Frustration. Brief Summary of Legal Aspects. Last updated 14-May-2015

Frustration brings contract to an end

…In each case one must ask oneself, first, what, having regard to all the circumstances, was the foundation of the contract? Secondly, was the performance of the contract prevented? Thirdly, was the event which prevented the performance of the contract of such a character that it cannot reasonably be said to have been in the contemplation of the parties at the date of the contract? If all these questions are answered in the affirmative (as I think they should be in this case), I think both parties are discharged from further performance of the contract.
Krell v Henry [1903] 2 KB 740 per Vaughan Williams LJ at p.751.

Under the common law frustration kills the contract itself and discharges the parties from their further contractual obligations ‘forthwith, without more and automatically’. Therefore application of the doctrine not only released the parties from their future respective obligations under the contract, it eliminated all contractual relationships between the parties and any rights already accrued as from the time of frustration.

Rapid development of the doctrine begun in the first years of the twentieth century, when financial loss, incurred as a result of frustrating event - sudden illness of King Edward VII in June of 1902 and subsequent cancellation of the coronation procession - brought in existence a line of ‘coronation cases’. Anticipating an event, spectators leased many rooms and bought seats in stands, along the route planned for the coronation procession. Moreover, some boats were hired for the purpose of viewing the naval review, which should take place same day with procession. Many spectators had contracted their leases or hires and made payments in advance before the King fell ill, and claimed afterwards that their contracts were frustrated. Collins M.R., in Chandler v Webster [1904] 1 KB 493 stated that the law relives parties from further performance of the contract and leaves both sides where they were at the moment of frustration – ‘the loss lies where it falls’, but everything that has already been done in pursuance of the contract has been considered as validly done. The Master of the Rolls rejected soundness of claim to recover money had and received on a total failure of consideration, saying that such remedy is available only when the contract was wiped out altogether, ‘But that is not the effect of the doctrine; it only releases the parties from further performance of the contract’.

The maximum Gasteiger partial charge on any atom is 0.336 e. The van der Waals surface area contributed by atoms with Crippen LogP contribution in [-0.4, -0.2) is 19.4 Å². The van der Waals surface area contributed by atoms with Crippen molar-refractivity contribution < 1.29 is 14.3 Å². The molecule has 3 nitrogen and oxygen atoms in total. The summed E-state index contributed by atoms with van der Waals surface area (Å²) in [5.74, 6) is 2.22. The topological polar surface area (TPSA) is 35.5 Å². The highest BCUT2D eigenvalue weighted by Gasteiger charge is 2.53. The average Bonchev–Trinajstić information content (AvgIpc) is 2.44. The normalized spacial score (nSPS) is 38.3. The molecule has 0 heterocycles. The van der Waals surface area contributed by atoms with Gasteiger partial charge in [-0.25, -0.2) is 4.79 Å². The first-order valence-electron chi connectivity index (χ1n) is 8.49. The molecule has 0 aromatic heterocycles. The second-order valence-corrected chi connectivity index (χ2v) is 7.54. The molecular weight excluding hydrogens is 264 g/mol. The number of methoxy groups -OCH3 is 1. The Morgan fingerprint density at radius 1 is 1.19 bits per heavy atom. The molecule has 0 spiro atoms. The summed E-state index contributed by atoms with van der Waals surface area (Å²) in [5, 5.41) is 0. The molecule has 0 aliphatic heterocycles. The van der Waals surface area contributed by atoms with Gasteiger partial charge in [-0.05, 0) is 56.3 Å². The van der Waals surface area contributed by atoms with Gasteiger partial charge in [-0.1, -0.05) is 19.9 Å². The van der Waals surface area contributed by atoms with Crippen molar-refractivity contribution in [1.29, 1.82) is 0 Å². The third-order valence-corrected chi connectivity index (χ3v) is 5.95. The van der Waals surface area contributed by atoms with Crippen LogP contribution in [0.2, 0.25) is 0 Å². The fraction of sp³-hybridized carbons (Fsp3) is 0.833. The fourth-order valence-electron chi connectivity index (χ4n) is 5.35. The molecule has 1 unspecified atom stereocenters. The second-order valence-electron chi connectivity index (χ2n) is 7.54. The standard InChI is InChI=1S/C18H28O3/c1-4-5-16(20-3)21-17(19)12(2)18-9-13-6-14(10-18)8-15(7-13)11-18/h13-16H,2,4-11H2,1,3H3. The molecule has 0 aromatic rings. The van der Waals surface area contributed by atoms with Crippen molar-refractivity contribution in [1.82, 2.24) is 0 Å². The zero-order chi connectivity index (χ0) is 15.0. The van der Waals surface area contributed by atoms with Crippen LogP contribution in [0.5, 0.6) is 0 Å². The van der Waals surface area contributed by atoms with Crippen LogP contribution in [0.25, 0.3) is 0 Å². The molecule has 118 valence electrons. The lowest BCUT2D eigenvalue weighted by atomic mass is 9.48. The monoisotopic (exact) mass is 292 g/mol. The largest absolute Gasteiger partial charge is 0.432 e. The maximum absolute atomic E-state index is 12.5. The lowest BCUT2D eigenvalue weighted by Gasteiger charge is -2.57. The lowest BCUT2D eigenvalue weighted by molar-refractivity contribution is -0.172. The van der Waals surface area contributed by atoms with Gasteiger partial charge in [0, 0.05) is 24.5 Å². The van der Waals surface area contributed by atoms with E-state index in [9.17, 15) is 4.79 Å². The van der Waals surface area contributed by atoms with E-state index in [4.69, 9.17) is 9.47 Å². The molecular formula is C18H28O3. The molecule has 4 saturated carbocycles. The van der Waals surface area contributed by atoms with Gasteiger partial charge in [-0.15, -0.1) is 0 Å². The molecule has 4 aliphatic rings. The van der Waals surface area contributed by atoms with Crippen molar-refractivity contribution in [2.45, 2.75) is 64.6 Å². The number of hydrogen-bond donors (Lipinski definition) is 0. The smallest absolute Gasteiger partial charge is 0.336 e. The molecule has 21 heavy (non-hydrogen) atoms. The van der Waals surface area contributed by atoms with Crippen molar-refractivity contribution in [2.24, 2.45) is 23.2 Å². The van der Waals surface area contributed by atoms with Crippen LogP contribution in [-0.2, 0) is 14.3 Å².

This state of law, when lack of legal instruments to deal with financial consequences of frustration resulted in hardship, was sometimes considered to be arbitrary and open to review , but nevertheless remained in force for almost forty years. Only in Fibrosa Spolka Akcyjna v Fairbaim Lawson Combe Barbour Ltd [1943] AC 32 the House of Lords unanimously held that there is no strict principle of law stating that "the loss lies where it falls" which has to be applied to the contracts frustrated by a supervening event releasing the parties from further performance. That the money paid under a contract can be recovered when consideration has wholly failed on the ground that the law gives a remedy in quasi-contract based on natural justice and equity. It is well to emphasize here that although the House of Lords has undoubtedly articulated in favour for a "more civilized rule", Viscount Simon L.C. at p.49 and Lord Porter at p.78, entered a caveat of caution that ‘whether one adopts the principle that money so paid is recoverable or irrecoverable, one may be found to have treated one side or the other with considerable harshness’.

Basic principles of Fibrosa case has been later developed into the statue law, and nowadays financial consequences of frustration are regulated by the law of restitution, most of which can be found in the Law Reform (Frustrated Contracts) Act 1943.

Frustration happens without fault from either side

The doctrine of frustration depends on a comparison between circumstances as they are or are assumed to be when a contract is made and circumstances as they are when a contract is, or would be, due to be performed. It is trite law that disappointed expectations do not of themselves give rise to frustrated contracts.
Lauritzen A.S. v Wijsmuller B.V., (The Super Servant Two) [1990] 1 Lloyd’s Rep. 1, per Lord Justice Bingham at p.9.

There are two equally important points which almost inevitably come to consideration when frustration of the contract argued.

First flows from the assertion that the contract ceases to exist automatically as from the moment of frustration. Therefore happening of frustrating event cannot be in any way influenced by the parties to the contract.

Lord Wright in his speach in Maritime National Fish Ltd v Ocean Trawlers Ltd [1935] AC 524, at pp.529-530 said:

…the simple conclusion that it was the act and election of the appellants which prevented the St. Cuthbert from being licensed for fishing with an otter trawl. It is clear that the appellants were free to select any three of the five trawlers they were operat­ing and could, had they willed, have selected the St. Cuthbert as one, in which event a licence would have been granted to her. It is immaterial to speculate why they preferred to put forward for licences the three trawlers which they actually selected. Nor is it material, as between the appellants and the respondents that the appellants were operating other trawlers to three of which they gave the preference.